What is a farmer to a city dweller? What is a city dweller? What is a countryman? While the media praise a return to local, particularly driven by confinements, have the changes been maintained and do they constitute a real trend? Furthermore, do people realize all the production around them that they do not or almost do not consume?
I have almost always lived in the countryside. I collected my aromatic herbs with my grandmother, I accompanied my grandfather hunting and I helped my mother in the vegetable garden. My studies in the city for several years made me realize the luck and the cultural heritage that I was able to develop and gave me a form of “city sickness”.
Indeed, wherever I lived before, I always tried as best I could, with the means that were mine and those of my parents before, to go to the sources of local productions. Buying milk from the neighboring farm, meat and cheese from the cooperative or from artisans, and the vegetables mostly came from my garden or that of the neighbor. These habits, far from being superhuman, first allowed me to realize that it was not that expensive already, and also that depending on the location, it was within everyone's reach. Then, it allowed me to put faces, people behind the products I consumed.
I knew that through my consumption, I was helping someone make a living from a job they love. Because yes, farmers, peasants and all short circuit artisans are people who are often passionate about their profession but who have difficulty making a living from it. These are people passionate about professions that nourish us, which are essential for our economies and for our lives.
But admitting this, realizing the lives behind the products, tracing where our money goes, means stopping hiding our faces. It's simpler to assume that French farmers make a living from our supermarkets.
Farmers and artisans are subject to stifling standards in the same way as many sectors in France. These standards very often (always) lead to higher prices than mass distribution. However, by consuming intelligently and locally, I assure you that the return on investment is significant.
Indeed, French farmers often have limited production and cannot make a decent living thanks to supermarkets who prefer to source from titanic productions armed with labels that are too expensive and disconnected from any logic, from marketing arguments in short. Consuming in the latter amounts to approving the death of our city centers, of our talents, of our know-how.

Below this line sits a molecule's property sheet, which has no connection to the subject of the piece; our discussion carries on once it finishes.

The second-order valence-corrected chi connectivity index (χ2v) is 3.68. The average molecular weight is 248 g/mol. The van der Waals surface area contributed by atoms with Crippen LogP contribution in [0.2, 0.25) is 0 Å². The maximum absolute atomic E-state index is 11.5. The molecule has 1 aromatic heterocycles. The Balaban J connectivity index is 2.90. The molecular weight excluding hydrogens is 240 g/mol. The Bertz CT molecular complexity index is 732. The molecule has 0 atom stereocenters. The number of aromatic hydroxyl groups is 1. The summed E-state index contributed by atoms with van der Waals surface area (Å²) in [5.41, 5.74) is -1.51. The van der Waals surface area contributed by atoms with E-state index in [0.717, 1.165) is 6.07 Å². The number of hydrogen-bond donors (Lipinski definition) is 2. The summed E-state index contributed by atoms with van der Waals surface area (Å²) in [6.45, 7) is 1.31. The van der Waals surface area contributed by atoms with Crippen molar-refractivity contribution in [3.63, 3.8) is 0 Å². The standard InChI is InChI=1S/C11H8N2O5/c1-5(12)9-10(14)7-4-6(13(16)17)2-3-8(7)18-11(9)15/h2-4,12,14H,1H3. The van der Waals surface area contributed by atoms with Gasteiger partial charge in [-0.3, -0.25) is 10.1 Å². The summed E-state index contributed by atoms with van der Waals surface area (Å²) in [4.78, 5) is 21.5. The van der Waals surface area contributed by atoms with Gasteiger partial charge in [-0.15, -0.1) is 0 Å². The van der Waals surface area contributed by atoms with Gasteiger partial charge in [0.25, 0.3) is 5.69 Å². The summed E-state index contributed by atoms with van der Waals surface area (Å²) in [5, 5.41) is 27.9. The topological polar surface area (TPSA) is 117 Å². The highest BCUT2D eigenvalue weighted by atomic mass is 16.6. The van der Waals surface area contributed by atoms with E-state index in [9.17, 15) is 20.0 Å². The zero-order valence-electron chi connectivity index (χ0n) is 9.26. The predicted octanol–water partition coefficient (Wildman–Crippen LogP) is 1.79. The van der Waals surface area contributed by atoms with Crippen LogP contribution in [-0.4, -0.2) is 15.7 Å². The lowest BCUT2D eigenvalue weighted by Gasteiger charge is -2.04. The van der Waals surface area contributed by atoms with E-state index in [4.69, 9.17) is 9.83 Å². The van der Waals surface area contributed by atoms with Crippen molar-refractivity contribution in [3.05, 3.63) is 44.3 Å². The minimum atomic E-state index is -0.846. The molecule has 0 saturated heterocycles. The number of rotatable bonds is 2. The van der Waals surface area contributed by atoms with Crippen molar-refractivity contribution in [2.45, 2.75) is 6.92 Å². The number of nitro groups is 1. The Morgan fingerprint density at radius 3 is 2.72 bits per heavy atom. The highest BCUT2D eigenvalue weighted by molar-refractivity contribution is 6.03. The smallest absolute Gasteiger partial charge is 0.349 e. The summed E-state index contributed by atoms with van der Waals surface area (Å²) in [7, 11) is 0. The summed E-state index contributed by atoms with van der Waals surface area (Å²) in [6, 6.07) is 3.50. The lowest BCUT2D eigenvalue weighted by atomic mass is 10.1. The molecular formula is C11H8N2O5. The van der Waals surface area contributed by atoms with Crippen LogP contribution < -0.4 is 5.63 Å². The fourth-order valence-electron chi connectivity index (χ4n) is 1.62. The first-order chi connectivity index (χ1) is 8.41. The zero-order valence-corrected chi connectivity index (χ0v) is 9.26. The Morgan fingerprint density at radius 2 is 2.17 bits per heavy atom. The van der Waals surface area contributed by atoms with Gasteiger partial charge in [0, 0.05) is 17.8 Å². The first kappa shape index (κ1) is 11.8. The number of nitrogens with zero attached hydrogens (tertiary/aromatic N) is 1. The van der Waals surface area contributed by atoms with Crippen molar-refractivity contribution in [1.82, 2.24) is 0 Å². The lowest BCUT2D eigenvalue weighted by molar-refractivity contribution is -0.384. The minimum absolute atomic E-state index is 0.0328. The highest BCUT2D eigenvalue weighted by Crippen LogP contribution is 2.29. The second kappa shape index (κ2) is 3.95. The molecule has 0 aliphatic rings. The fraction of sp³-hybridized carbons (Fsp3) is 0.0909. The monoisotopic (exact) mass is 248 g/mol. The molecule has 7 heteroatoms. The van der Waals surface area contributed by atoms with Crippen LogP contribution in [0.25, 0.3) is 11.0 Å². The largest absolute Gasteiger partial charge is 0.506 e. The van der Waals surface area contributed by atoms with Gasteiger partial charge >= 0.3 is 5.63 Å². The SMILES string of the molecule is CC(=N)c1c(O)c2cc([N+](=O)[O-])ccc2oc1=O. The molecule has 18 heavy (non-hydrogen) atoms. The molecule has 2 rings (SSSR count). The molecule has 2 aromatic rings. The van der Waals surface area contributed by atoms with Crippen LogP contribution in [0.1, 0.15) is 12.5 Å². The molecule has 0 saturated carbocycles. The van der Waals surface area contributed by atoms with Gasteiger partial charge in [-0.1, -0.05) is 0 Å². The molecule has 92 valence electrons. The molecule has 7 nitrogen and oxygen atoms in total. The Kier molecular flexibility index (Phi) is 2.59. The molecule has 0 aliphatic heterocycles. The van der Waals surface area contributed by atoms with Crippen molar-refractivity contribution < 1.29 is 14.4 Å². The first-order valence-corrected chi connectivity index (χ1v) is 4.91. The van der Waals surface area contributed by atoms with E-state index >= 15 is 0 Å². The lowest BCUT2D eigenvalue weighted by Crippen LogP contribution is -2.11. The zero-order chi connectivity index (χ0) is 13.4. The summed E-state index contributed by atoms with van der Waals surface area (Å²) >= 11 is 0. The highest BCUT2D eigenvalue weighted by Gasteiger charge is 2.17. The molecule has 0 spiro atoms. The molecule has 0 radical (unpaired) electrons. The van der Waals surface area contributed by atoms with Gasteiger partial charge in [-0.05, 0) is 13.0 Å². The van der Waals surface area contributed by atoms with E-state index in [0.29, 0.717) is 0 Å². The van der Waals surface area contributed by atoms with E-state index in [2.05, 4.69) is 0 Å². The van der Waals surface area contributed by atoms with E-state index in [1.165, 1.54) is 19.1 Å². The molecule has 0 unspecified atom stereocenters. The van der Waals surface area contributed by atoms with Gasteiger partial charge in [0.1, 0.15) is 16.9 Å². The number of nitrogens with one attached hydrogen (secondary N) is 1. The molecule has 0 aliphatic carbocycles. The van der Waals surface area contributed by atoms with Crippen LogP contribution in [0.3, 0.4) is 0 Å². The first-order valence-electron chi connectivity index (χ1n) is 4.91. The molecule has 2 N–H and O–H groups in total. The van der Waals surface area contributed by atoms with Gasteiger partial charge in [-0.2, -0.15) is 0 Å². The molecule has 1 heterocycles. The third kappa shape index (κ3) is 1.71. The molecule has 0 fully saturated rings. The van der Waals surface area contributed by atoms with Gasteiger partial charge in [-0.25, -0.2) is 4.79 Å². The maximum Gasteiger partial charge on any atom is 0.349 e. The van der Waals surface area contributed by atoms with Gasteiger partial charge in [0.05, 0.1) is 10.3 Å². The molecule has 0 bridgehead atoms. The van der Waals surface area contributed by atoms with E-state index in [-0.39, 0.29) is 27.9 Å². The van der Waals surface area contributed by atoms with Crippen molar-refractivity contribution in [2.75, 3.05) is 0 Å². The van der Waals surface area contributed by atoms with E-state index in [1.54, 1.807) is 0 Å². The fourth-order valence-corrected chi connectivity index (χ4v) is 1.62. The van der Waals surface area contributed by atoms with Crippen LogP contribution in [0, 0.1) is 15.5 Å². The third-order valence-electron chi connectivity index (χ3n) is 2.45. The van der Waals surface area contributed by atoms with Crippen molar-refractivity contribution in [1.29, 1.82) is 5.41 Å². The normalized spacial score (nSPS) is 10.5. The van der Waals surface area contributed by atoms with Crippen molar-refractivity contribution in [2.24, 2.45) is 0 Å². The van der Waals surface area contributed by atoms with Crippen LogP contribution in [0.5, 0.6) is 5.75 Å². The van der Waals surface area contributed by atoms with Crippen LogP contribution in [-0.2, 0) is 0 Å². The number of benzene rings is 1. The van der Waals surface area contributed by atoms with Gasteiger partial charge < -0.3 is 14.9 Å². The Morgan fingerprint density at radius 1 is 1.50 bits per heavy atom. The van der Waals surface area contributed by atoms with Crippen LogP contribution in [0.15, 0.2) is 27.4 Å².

Finally, I believe that in France there is still this split between city dwellers and country dwellers, the clichés are tenacious and coming to the countryside for some seems to be an exotic experience populated by funny natives.
The countryside, which has now been modernized, offers new opportunities to local artisans. Only they are capable of distinguishing themselves by combining their know-how and rigor with advanced technologies, to create authentic, quality products. Technology has thus simplified certain production processes, such as milking cows or selling via vending machines. This in no way alters the quality of their products which remain lively, artisanal, unique, unlike the industry which standardizes everything it touches. By combining their expertise with the use of modern technologies, local artisans therefore accentuate their competitive position while perpetuating an essential artisanal heritage.
Today, we have clearly seen that the surge in local consumption caused by lockdowns was only a practical question. Consumption has started to rise again in mass distribution, especially for city dwellers. However, this seems to have inspired a desire to reconnect with the countryside and the local area. According to a recent study by the Cetelem Observatory, 82% of French people say they are ready to pay more to consume local products and 60% of them plan to consume more local products in the next 5 years. If we combine this with the new urban exodus that is taking shape, perhaps we have a first step towards a new, more rational and local consumption, hoping that it is not a simple mirage.
Photographs © Madeleine de Sinéty
Cover of the book "Returning to the land - The art of living of neo-rural people" Gestalten editions